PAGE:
The technology for the management of type 1 diabetes is expected to continue its advance, but how this will affect the future need for βCRT is not known. Given the known risks from surgery and immunosuppressive therapy, optimization of non-surgical therapy should be preferred to transplantation in most patients. The introduction of the MDT in the evaluation of patients pre-transplant is probably of value, to improve and broaden this evaluation. The patient knowledge and consensus regarding treatment have been improved as the different specialists bring different aspects into the patient meetings.

In our selected patient population, 81% of the PTA and 90% of the ITX patients had partial or normal graft function 1 year after transplantation. It is now acknowledged in international consensus criteria that βCRT might be successful even if the patients are not independent of exogenous insulin (36). The achievement is to obtain stable and near to normal blood sugar in the absence of hyperglycaemic events, this is also conveyed to us by some of our patients declining supplemental islet transplants to reach insulin independence.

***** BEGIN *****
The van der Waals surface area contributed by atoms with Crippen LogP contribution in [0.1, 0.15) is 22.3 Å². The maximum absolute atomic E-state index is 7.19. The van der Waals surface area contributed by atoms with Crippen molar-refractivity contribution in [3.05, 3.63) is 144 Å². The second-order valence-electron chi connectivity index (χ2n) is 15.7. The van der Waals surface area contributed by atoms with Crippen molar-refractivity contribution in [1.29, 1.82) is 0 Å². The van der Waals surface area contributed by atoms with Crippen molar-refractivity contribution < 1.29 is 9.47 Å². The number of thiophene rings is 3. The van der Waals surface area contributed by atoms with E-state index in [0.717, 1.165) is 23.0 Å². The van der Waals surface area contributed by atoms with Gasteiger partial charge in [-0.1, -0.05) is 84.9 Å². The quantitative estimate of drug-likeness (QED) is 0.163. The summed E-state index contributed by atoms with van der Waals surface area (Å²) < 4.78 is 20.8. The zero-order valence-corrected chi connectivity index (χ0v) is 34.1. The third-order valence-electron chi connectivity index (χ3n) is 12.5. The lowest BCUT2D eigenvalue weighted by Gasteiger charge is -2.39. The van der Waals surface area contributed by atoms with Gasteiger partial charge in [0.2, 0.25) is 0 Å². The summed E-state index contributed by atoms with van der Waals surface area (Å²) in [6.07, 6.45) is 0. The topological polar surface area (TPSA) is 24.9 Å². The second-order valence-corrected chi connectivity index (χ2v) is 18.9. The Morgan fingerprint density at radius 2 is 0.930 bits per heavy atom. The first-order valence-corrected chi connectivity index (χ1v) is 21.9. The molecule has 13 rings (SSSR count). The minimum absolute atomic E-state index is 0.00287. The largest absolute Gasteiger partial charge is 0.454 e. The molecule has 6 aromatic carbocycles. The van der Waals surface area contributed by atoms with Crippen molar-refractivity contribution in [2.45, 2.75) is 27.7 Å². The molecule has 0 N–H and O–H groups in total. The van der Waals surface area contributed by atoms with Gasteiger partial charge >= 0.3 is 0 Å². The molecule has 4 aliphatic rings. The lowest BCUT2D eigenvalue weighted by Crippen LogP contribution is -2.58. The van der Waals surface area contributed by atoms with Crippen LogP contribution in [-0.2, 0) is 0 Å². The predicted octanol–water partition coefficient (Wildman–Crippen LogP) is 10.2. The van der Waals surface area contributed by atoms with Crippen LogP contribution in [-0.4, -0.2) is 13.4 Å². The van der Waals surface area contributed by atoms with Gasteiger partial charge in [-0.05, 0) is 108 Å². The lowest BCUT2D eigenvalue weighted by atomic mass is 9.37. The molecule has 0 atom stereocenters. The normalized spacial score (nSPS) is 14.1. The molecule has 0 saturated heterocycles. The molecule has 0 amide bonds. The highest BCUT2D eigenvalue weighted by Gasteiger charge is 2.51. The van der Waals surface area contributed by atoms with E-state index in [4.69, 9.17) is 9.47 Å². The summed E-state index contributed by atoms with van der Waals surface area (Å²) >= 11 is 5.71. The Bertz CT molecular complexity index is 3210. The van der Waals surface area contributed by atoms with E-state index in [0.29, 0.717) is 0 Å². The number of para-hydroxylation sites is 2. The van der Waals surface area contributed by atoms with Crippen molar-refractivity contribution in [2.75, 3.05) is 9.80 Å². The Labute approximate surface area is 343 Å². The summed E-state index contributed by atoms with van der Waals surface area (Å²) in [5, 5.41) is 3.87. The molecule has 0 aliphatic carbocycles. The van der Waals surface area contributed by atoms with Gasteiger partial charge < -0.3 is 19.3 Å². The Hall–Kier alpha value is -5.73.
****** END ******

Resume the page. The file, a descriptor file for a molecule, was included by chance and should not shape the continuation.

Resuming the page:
The present study is the first to describe in detail the selection process of βCRT candidates and the impact of MDT in this selection process. This is a single-centre report and may be biased by differences in referring criteria but should be found relevant for other centres in terms of organization of βCRT and selection of eligible patients.